The Principles of Mathematics (1903)

§ 19

Disjunction or logical addition is defined as follows: p or q is equivalent to p implies q implies q. It is easy to persuade ourselves of this equivalence, by remembering that a false proposition implies every other; for if p is false, p does imply q, and therefore, if p implies q implies q, it follows that q is true. But this argument again uses principles which have not yet been demonstrated, and is merely designed to elucidate the definition by anticipation. From this definition, by the help of reduction, we can prove that p or q is equivalent to q or q. An alternative definition, deducible from the above, is: Any proposition implied by p and implied by q is true, or, in other words, p implies s and q implies s together imply s, whatever s may be. Hence we proceed to the definition of negation: not-p is equivalent to the assertion that p implies all propositions, i.e. that r implies r implies p implies q whatever r may be[16]. From this point we can prove the laws of contradiction and excluded middle, double negation, and establish all the formal properties of logical multiplication and addition—the associative, commutative and distributive laws. Thus the logic of propositions is now complete.(§ 19 ¶ 1)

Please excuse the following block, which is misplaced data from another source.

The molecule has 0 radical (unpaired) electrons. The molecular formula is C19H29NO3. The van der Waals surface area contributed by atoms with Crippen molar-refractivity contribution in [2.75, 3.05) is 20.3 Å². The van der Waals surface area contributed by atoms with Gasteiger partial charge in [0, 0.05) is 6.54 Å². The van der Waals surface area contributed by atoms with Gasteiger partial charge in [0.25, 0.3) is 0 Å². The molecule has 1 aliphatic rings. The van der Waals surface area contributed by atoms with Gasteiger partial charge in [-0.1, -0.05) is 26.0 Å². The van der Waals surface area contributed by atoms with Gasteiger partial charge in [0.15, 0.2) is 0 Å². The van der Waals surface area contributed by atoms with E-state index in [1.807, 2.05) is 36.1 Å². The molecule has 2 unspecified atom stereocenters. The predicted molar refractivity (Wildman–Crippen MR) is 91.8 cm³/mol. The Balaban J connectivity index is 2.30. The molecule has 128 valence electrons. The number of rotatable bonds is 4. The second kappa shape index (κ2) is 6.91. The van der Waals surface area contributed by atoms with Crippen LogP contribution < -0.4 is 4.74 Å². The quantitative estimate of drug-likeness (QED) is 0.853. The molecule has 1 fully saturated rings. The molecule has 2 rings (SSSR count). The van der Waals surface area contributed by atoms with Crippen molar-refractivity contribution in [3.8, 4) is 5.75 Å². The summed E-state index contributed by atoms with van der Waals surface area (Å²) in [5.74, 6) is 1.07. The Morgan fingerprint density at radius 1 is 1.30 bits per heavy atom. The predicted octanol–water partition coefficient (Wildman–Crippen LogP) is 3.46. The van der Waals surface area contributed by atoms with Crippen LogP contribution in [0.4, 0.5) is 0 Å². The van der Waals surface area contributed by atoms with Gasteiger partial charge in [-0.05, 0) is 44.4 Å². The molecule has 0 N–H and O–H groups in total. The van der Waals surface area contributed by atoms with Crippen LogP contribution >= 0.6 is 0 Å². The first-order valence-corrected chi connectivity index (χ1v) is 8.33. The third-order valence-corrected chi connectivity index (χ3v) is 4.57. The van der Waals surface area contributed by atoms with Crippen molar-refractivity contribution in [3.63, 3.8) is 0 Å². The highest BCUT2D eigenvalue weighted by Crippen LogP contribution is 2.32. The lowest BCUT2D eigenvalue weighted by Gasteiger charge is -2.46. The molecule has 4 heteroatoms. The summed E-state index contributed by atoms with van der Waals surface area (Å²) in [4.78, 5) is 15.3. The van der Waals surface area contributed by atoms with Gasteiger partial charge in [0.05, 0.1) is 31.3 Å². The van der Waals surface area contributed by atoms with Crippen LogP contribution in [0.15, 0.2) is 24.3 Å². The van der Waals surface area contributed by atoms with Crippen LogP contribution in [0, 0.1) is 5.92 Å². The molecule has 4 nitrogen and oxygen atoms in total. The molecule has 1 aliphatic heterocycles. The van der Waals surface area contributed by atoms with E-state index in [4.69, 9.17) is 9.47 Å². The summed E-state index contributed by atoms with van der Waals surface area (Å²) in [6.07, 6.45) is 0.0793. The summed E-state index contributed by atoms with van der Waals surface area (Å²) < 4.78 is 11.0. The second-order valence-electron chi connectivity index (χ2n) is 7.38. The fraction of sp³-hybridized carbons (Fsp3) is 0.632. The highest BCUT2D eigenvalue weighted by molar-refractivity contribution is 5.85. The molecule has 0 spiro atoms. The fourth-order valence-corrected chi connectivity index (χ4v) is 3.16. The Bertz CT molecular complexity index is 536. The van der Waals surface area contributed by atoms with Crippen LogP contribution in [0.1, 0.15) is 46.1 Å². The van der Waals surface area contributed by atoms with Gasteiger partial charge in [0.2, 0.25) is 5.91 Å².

Philosophers will object to the above definitions of disjunction and negation on the ground that what we mean by these notions is something quite distinct from what the definitions assign as their meanings, and that the equivalences stated in the definitions are, as a matter of fact, significant propositions, not mere indications as to the way in which symbols are going to be used. Such an objection is, I think, well-founded, if the above account is advocated as giving the true philosophical analysis of the matter. But where a purely formal purpose is to be served, any equivalence in which a certain notion appears on one side but not on the other will do for a definition. And the advantage of having before our minds a strictly formal development is that it provides the data for philosophical analysis in a more definite shape than would be otherwise possible. Criticism of the procedure of formal logic, therefore, will be best postponed until the present brief account has been brought to an end.(§ 19 ¶ 2)

§ 19 n. 1. The principle that false propositions imply all propositions solves Lewis Carroll’s logical paradox in Mind, N. S. No. 11 (1894). The assertion made in that paradox is that, if p, q, r be propositions, and q implies r, while p implies that q implies not-r, then p must be false, on the supposed ground that q implies r and q implies not-r are incompatible. But in virtue of our definition of negation, if q be false both these implications will hold: the two together, in fact, whatever proposition r may be, are equivalent to not-q. Thus the only inference warranted by Lewis Carroll’s premisses is that if p be true, q must be false, i.e. that p implies not-q; and this is the conclusion, oddly enough, which common sense would have drawn in the particular case which he discusses.